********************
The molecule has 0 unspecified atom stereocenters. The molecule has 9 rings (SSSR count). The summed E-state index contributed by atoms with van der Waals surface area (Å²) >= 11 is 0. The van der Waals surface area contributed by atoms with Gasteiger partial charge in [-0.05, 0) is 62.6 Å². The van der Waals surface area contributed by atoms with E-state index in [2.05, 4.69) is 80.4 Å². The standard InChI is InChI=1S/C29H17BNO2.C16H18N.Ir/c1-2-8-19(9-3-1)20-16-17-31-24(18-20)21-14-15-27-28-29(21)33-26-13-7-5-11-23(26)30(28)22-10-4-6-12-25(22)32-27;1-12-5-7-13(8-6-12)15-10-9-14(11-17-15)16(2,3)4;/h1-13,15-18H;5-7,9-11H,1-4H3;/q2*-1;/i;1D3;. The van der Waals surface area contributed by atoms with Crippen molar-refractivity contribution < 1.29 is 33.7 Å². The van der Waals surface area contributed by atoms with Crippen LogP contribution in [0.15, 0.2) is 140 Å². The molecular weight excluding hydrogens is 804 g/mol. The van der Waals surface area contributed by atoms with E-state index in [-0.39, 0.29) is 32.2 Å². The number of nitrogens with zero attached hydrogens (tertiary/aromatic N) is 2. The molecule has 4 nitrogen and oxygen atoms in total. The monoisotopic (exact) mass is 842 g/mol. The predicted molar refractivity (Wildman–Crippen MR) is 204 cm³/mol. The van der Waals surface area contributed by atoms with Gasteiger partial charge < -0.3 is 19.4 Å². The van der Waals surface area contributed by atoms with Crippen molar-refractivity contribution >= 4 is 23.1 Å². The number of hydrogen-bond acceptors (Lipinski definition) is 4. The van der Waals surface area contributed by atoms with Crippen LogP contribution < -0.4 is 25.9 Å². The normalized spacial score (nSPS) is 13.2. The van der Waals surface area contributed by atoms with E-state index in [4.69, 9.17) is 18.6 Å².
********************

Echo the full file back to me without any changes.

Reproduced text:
The molecule has 0 unspecified atom stereocenters. The molecule has 9 rings (SSSR count). The summed E-state index contributed by atoms with van der Waals surface area (Å²) >= 11 is 0. The van der Waals surface area contributed by atoms with Gasteiger partial charge in [-0.05, 0) is 62.6 Å². The van der Waals surface area contributed by atoms with E-state index in [2.05, 4.69) is 80.4 Å². The standard InChI is InChI=1S/C29H17BNO2.C16H18N.Ir/c1-2-8-19(9-3-1)20-16-17-31-24(18-20)21-14-15-27-28-29(21)33-26-13-7-5-11-23(26)30(28)22-10-4-6-12-25(22)32-27;1-12-5-7-13(8-6-12)15-10-9-14(11-17-15)16(2,3)4;/h1-13,15-18H;5-7,9-11H,1-4H3;/q2*-1;/i;1D3;. The van der Waals surface area contributed by atoms with Crippen molar-refractivity contribution < 1.29 is 33.7 Å². The van der Waals surface area contributed by atoms with Crippen LogP contribution in [0.15, 0.2) is 140 Å². The molecular weight excluding hydrogens is 804 g/mol. The van der Waals surface area contributed by atoms with E-state index in [-0.39, 0.29) is 32.2 Å². The number of nitrogens with zero attached hydrogens (tertiary/aromatic N) is 2. The molecule has 4 nitrogen and oxygen atoms in total. The monoisotopic (exact) mass is 842 g/mol. The predicted molar refractivity (Wildman–Crippen MR) is 204 cm³/mol. The van der Waals surface area contributed by atoms with Gasteiger partial charge < -0.3 is 19.4 Å². The van der Waals surface area contributed by atoms with Crippen molar-refractivity contribution >= 4 is 23.1 Å². The number of hydrogen-bond acceptors (Lipinski definition) is 4. The van der Waals surface area contributed by atoms with Crippen LogP contribution < -0.4 is 25.9 Å². The normalized spacial score (nSPS) is 13.2. The van der Waals surface area contributed by atoms with E-state index in [4.69, 9.17) is 18.6 Å².